Form Versus Function: Can’t They Just Make Up!

My touch screen interface work for the past four years has been about e-commerce and function over form. As a formally-trained fine artist, the form versus function argument rankles a bit. I chafe at giving up one over the other. Why can’t you have form and function!

A few weeks ago I had a different kind of touch screen experience. Form definitely ruled here. I took my niece to the Kimball Art Museum in Fort Worth to see the Fiery Pool: The Maya and the Mythic Sea exhibit. They had a large touch screen laying flat with an oval border over the top creating the appearance of a pool. There was room for eight or more people to interact with the pool simultaneously. Talk about multi-touch!

The screen displayed a rippling pool with animal silhouettes swimming through the water. Touching one of the silhouettes caused an interface to open up and float on the surface of the water. The interface displayed images of all the exhibit pieces that referenced that animal and text about the symbolism of the animal in Mayan culture.

I could critique the hardware and software but I’m not going to do that here. I want to focus on my user experience. Museums can be stodgy places where you can’t touch anything (as I was reminded by one of the guards). To find this unadvertised gem near the end of the exhibit made my day. I felt like a kid delighted in exploring something new.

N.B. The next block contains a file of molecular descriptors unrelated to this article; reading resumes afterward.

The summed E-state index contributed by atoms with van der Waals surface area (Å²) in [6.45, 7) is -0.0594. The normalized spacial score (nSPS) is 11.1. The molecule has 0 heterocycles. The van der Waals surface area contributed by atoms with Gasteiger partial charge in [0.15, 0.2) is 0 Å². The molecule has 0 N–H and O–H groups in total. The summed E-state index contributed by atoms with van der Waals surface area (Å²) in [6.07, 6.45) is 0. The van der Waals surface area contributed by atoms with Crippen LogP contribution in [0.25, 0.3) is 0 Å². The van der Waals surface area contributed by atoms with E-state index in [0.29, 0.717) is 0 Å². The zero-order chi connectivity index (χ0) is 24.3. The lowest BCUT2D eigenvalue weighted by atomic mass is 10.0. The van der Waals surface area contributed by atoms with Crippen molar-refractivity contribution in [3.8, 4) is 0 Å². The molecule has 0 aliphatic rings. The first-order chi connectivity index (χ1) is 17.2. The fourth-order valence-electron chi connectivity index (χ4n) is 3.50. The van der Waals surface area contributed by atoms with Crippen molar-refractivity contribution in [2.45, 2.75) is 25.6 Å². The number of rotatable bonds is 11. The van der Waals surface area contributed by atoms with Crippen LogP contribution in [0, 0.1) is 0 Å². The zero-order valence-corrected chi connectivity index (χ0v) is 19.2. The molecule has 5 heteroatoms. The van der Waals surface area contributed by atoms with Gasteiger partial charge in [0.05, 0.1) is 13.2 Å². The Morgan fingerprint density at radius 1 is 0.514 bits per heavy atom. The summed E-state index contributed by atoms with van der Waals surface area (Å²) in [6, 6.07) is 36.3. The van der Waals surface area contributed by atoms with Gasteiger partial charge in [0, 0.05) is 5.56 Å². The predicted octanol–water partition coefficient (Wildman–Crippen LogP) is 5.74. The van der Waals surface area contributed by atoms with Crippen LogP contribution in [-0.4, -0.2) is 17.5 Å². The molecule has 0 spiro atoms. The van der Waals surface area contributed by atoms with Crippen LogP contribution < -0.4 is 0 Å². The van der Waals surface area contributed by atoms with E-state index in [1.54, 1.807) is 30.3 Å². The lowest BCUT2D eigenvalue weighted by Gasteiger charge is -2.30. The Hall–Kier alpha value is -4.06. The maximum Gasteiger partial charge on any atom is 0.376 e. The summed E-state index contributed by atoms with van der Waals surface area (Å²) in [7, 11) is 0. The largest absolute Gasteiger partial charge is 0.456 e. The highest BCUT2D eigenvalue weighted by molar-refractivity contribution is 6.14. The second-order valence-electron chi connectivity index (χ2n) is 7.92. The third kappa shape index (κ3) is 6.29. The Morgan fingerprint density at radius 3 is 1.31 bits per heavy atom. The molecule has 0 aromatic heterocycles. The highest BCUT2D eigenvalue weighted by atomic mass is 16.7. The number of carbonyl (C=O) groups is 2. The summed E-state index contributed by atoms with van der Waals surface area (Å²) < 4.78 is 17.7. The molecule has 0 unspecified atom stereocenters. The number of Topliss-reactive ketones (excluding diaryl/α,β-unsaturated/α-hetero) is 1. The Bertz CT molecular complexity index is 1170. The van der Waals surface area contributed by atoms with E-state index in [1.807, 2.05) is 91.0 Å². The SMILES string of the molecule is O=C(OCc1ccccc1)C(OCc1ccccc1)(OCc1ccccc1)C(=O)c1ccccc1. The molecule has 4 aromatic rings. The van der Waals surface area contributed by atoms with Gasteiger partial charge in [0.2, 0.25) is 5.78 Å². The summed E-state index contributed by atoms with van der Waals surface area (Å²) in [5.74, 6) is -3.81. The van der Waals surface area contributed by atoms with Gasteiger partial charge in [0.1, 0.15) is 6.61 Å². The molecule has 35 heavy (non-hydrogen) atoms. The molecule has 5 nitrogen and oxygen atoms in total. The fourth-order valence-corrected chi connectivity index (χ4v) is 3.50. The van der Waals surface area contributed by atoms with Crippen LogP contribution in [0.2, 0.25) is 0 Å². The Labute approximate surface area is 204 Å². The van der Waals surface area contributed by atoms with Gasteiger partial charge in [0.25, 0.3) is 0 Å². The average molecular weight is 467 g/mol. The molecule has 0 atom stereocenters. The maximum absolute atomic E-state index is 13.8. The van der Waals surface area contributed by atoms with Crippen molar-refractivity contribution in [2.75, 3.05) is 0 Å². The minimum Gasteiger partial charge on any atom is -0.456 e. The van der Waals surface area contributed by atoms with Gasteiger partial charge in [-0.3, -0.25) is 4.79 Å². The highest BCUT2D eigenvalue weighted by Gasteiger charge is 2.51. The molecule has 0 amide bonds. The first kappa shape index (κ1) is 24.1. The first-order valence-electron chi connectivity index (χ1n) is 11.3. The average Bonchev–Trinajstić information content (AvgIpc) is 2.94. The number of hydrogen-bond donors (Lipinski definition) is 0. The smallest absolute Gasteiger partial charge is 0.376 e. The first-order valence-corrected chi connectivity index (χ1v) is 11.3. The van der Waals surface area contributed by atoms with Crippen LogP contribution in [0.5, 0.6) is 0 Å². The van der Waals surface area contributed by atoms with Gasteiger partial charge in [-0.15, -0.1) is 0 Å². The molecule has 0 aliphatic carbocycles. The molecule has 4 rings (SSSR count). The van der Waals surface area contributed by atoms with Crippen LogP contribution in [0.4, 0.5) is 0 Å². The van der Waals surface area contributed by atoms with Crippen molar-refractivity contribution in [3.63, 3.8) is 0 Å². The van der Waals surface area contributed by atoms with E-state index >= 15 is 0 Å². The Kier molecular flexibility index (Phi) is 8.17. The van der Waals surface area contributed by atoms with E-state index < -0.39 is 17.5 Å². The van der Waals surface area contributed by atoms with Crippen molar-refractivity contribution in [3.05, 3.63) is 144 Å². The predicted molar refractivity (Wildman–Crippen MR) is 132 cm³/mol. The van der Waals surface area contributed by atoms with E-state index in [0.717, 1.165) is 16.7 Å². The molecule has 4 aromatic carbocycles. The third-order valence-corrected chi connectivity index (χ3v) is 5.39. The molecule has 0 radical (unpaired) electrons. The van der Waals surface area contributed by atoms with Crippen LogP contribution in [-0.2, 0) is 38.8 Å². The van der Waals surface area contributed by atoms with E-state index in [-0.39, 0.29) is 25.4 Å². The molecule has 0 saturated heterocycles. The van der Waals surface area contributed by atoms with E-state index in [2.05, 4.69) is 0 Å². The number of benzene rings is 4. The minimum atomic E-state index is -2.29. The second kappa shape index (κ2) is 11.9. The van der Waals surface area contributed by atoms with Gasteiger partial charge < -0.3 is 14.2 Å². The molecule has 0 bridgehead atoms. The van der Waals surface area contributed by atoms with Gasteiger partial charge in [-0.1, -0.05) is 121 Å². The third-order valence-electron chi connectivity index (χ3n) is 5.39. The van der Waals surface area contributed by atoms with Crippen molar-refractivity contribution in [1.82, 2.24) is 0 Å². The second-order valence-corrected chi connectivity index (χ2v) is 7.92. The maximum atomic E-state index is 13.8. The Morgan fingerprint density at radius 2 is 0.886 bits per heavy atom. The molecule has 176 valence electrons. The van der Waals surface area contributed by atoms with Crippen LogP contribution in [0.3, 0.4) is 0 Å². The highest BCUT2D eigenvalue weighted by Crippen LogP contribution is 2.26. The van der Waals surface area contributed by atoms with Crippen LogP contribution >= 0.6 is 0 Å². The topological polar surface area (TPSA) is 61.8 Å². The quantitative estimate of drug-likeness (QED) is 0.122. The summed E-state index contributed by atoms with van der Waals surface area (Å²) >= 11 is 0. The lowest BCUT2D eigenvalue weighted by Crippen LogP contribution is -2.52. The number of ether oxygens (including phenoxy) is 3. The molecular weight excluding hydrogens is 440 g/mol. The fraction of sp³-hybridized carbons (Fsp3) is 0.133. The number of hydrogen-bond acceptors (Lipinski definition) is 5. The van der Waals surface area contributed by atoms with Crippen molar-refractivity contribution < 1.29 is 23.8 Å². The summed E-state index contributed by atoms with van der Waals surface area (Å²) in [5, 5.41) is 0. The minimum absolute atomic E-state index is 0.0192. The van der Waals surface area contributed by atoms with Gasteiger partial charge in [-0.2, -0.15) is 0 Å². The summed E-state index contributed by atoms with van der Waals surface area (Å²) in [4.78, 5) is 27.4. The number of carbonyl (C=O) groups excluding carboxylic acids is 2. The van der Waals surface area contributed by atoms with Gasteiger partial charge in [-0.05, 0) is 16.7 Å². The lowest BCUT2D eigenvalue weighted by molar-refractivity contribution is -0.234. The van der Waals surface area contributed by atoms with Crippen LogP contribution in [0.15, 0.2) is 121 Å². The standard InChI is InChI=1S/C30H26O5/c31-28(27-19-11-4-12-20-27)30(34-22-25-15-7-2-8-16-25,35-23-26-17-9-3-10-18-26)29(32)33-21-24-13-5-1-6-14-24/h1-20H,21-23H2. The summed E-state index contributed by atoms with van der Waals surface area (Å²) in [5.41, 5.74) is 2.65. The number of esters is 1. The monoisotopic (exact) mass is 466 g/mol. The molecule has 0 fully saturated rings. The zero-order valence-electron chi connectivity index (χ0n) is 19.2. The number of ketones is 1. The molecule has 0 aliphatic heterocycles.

The experience was communal and engrossing. I struck up conversations with the other patrons. We shared tips on how to interact with the interface. I spent almost as much time at the pool as I did viewing the whole exhibit. A large dose of patience was required while waiting for all of the animal shapes to swim within range.

Function will still rule over most business touch screens but the exhibit was a powerful reminder of what form can do beautifully and subtly. This pool brought a group of strangers together to learn in an interactive and entertaining way. There was no neon sign that said, “Learning – this way.” Just a table glowing seductively in a darkened room that whispered, “You can touch me and no alarms will go off. Play as long as you want.”

The whole experience has motivated me to advocate even more for form in functional e-commerce applications. (Some would say I’m already over the top as an advocate. Like that’s possible!) There must be a place in society for beauty and delight in new finds. If not then the iPad and iPhone would just be also rans in their niches and eight mature adults wouldn’t have huddled around a touch screen to poke at animal silhouettes just to see what would happen.

FYI—The exhibit closes January 02, 2011 at which point the below link probably won’t work anymore.
www.kimbellart.org/maya

3 thoughts on “Form Versus Function: Can’t They Just Make Up!”

  1. Thanks for sharing this.

    “Form vs Function” is something I struggle with as well. I’m in complete agreement that clean, simple and inviting form can easily trump over function provided the function is really well understood and invisibly integrated underneath the form.

    I work with some ground breaking technology where we are still trying to define and understand the functional requirements of the interface. I’ve observed that it’s super critical that you need the right form which complements the function.